Pedestrian-friendly Schuman roundabout redesign gains approval
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Pedestrian-friendly Schuman roundabout redesign gains approval

Credit: COBE/Brut/Brussels Mobility

The City of Brussels has approved a project proposed by the Region to redevelop the Schuman roundabout as a pedestrian square in the European quarter, following a public enquiry.

The consultation commission of the City of Brussels gave the green light to the plans, which are intended to transform Schuman Square from a roundabout for car traffic into a meeting place over the coming years.

More space for pedestrians and cyclists will be created, and car traffic will be greatly reduced. Driving around the square will only remain possible for public transport and taxis.

However, the large number of changes is causing a great deal of concern among people living in the area, according to Brussels Alderman for Urban Planning Ans Persoons. “Many residents expressed concern about a shift in car traffic into their neighbourhood,” she told Bruzz.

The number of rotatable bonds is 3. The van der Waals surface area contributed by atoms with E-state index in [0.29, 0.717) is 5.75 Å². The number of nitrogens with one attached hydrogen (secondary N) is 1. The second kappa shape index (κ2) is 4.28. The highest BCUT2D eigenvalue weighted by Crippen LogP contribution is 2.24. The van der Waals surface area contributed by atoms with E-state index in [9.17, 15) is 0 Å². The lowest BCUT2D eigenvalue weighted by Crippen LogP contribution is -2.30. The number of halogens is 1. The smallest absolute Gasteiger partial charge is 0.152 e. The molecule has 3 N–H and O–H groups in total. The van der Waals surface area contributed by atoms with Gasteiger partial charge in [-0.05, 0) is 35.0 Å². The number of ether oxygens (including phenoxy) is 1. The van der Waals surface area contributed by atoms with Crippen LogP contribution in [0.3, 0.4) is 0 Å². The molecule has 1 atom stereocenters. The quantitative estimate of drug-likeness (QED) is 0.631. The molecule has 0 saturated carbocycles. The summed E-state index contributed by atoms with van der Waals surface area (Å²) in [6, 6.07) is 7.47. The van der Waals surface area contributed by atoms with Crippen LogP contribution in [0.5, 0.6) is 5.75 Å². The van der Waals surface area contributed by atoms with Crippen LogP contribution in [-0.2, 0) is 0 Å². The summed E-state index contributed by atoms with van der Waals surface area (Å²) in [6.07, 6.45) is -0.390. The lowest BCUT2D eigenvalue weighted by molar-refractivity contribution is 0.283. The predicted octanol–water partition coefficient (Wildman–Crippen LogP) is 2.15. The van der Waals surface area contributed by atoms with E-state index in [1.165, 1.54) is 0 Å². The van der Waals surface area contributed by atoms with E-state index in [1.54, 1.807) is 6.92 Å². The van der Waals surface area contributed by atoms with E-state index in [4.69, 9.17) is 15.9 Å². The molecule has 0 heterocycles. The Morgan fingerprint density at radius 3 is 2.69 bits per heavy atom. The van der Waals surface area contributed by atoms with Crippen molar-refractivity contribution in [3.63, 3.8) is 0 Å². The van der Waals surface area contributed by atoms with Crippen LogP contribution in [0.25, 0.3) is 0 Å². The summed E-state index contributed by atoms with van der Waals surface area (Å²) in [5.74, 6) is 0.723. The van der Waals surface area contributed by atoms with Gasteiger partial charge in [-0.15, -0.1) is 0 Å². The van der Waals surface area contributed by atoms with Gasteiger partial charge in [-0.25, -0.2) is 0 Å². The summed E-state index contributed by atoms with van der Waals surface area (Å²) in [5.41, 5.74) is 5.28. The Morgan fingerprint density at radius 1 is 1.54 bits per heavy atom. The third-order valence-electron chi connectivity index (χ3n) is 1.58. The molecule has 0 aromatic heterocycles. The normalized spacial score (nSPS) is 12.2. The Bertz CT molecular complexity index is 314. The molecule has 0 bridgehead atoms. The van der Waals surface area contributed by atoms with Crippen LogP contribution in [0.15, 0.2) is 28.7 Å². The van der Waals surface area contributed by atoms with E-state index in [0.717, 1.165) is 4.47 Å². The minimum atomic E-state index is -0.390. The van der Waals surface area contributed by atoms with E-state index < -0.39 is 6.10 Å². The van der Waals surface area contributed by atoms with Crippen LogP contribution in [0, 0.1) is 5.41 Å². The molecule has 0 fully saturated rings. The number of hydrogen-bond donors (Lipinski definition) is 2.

As the only party at the committee which gave a negative opinion on the plans, the municipality of Etterbeek indicated that it was not in favour, for fear of a shift in traffic flows and nuisance in the neighbourhoods around the square.

The other parties gave a positive opinion, but with certain conditions. “The studies on the traffic impact of the redevelopment were not part of the public dossier, so we, as a consultative committee, asked for them to be made available in a transparent manner,” said Persoons.

A second condition has to examine how traffic can be regulated at a district level, so the works at Schuman will not result in traffic congestion a few streets away.

Lastly, many citizens were concerned about the lack of greenery on the square, as stone is mainly used as the base of the square, due to its complex underground structure with tunnels and a metro station.

However, the cabinet of Brussels Mobility Minister Elke Van den Brandt (Groen) does not expect that the plans will have to be changed fundamentally.

“There were mainly questions for clarification. We are going to carry out the relatively old traffic studies again, because the situation in the neighbourhood has changed somewhat now that a cycle path has been added to the Rue de la Loi instead of a lane,” her spokesperson told Bruzz.

Based on these opinions, the Brussels-Capital Region will now decide whether to grant the project a building permit.

Maïthé Chini
The Brussels Times